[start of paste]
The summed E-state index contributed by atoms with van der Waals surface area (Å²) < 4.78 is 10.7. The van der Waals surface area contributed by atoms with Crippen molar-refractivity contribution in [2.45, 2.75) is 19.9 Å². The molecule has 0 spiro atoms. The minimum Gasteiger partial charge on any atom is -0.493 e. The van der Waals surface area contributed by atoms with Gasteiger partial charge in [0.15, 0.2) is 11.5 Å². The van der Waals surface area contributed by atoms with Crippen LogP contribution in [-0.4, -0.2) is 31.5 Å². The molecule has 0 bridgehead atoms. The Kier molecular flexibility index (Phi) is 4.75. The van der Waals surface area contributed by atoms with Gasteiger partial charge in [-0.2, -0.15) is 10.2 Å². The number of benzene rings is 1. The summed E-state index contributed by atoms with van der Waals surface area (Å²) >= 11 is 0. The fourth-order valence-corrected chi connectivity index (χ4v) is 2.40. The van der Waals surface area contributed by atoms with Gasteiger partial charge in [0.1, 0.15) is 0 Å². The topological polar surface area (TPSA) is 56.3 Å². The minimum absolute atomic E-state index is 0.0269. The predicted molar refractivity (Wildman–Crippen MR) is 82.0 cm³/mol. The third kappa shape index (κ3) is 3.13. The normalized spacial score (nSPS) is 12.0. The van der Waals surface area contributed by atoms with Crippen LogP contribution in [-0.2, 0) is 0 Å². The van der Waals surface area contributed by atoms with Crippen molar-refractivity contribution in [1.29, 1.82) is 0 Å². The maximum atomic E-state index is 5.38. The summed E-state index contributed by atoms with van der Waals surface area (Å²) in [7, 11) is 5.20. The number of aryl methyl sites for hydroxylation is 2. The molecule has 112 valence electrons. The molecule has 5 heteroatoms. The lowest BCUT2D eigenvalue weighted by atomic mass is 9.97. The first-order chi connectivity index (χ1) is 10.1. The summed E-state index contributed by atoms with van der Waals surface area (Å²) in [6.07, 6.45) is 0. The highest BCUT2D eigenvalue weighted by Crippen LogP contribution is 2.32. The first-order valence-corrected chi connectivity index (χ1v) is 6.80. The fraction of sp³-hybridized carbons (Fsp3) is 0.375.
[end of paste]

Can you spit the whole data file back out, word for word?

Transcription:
The summed E-state index contributed by atoms with van der Waals surface area (Å²) < 4.78 is 10.7. The van der Waals surface area contributed by atoms with Crippen molar-refractivity contribution in [2.45, 2.75) is 19.9 Å². The molecule has 0 spiro atoms. The minimum Gasteiger partial charge on any atom is -0.493 e. The van der Waals surface area contributed by atoms with Gasteiger partial charge in [0.15, 0.2) is 11.5 Å². The van der Waals surface area contributed by atoms with Crippen LogP contribution in [-0.4, -0.2) is 31.5 Å². The molecule has 0 bridgehead atoms. The Kier molecular flexibility index (Phi) is 4.75. The van der Waals surface area contributed by atoms with Gasteiger partial charge in [-0.2, -0.15) is 10.2 Å². The number of benzene rings is 1. The summed E-state index contributed by atoms with van der Waals surface area (Å²) >= 11 is 0. The fourth-order valence-corrected chi connectivity index (χ4v) is 2.40. The van der Waals surface area contributed by atoms with Gasteiger partial charge in [0.1, 0.15) is 0 Å². The topological polar surface area (TPSA) is 56.3 Å². The minimum absolute atomic E-state index is 0.0269. The predicted molar refractivity (Wildman–Crippen MR) is 82.0 cm³/mol. The third kappa shape index (κ3) is 3.13. The normalized spacial score (nSPS) is 12.0. The van der Waals surface area contributed by atoms with Crippen LogP contribution in [-0.2, 0) is 0 Å². The van der Waals surface area contributed by atoms with Crippen molar-refractivity contribution in [1.29, 1.82) is 0 Å². The maximum atomic E-state index is 5.38. The summed E-state index contributed by atoms with van der Waals surface area (Å²) in [7, 11) is 5.20. The number of aryl methyl sites for hydroxylation is 2. The molecule has 112 valence electrons. The molecule has 5 heteroatoms. The lowest BCUT2D eigenvalue weighted by atomic mass is 9.97. The first-order chi connectivity index (χ1) is 10.1. The summed E-state index contributed by atoms with van der Waals surface area (Å²) in [6.07, 6.45) is 0. The highest BCUT2D eigenvalue weighted by Crippen LogP contribution is 2.32. The first-order valence-corrected chi connectivity index (χ1v) is 6.80. The fraction of sp³-hybridized carbons (Fsp3) is 0.375.